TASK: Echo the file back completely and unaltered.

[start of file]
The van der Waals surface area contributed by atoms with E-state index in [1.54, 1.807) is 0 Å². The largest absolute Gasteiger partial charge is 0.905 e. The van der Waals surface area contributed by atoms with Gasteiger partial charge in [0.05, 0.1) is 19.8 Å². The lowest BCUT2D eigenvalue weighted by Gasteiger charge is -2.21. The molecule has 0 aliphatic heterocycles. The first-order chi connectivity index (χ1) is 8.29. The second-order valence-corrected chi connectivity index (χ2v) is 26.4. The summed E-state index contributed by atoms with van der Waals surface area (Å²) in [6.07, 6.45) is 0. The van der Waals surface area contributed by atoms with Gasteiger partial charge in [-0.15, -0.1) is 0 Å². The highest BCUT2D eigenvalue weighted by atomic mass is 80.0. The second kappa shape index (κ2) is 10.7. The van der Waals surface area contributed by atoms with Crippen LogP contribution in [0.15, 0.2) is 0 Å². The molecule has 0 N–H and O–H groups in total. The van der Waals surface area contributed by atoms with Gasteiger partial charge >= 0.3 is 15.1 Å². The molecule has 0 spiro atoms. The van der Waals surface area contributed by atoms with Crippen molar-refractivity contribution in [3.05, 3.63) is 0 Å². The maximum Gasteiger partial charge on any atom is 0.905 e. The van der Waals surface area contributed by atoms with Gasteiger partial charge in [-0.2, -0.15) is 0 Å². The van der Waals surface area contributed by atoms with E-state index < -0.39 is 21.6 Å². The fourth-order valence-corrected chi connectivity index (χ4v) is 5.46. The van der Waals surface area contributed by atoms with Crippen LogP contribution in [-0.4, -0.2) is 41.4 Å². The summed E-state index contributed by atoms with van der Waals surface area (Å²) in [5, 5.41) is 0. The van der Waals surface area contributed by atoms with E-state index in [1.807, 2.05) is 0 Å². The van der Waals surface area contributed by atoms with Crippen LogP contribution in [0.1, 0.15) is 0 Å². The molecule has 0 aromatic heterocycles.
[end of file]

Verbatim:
The van der Waals surface area contributed by atoms with E-state index in [1.54, 1.807) is 0 Å². The largest absolute Gasteiger partial charge is 0.905 e. The van der Waals surface area contributed by atoms with Gasteiger partial charge in [0.05, 0.1) is 19.8 Å². The lowest BCUT2D eigenvalue weighted by Gasteiger charge is -2.21. The molecule has 0 aliphatic heterocycles. The first-order chi connectivity index (χ1) is 8.29. The second-order valence-corrected chi connectivity index (χ2v) is 26.4. The summed E-state index contributed by atoms with van der Waals surface area (Å²) in [6.07, 6.45) is 0. The van der Waals surface area contributed by atoms with Gasteiger partial charge in [-0.15, -0.1) is 0 Å². The highest BCUT2D eigenvalue weighted by atomic mass is 80.0. The second kappa shape index (κ2) is 10.7. The van der Waals surface area contributed by atoms with Crippen LogP contribution in [0.15, 0.2) is 0 Å². The molecule has 0 N–H and O–H groups in total. The van der Waals surface area contributed by atoms with Gasteiger partial charge >= 0.3 is 15.1 Å². The molecule has 0 spiro atoms. The van der Waals surface area contributed by atoms with Crippen molar-refractivity contribution in [3.05, 3.63) is 0 Å². The maximum Gasteiger partial charge on any atom is 0.905 e. The van der Waals surface area contributed by atoms with Gasteiger partial charge in [-0.2, -0.15) is 0 Å². The van der Waals surface area contributed by atoms with E-state index < -0.39 is 21.6 Å². The fourth-order valence-corrected chi connectivity index (χ4v) is 5.46. The van der Waals surface area contributed by atoms with Crippen LogP contribution in [-0.4, -0.2) is 41.4 Å². The summed E-state index contributed by atoms with van der Waals surface area (Å²) in [5, 5.41) is 0. The van der Waals surface area contributed by atoms with E-state index in [1.807, 2.05) is 0 Å². The van der Waals surface area contributed by atoms with Crippen LogP contribution in [0.1, 0.15) is 0 Å². The molecule has 0 aromatic heterocycles.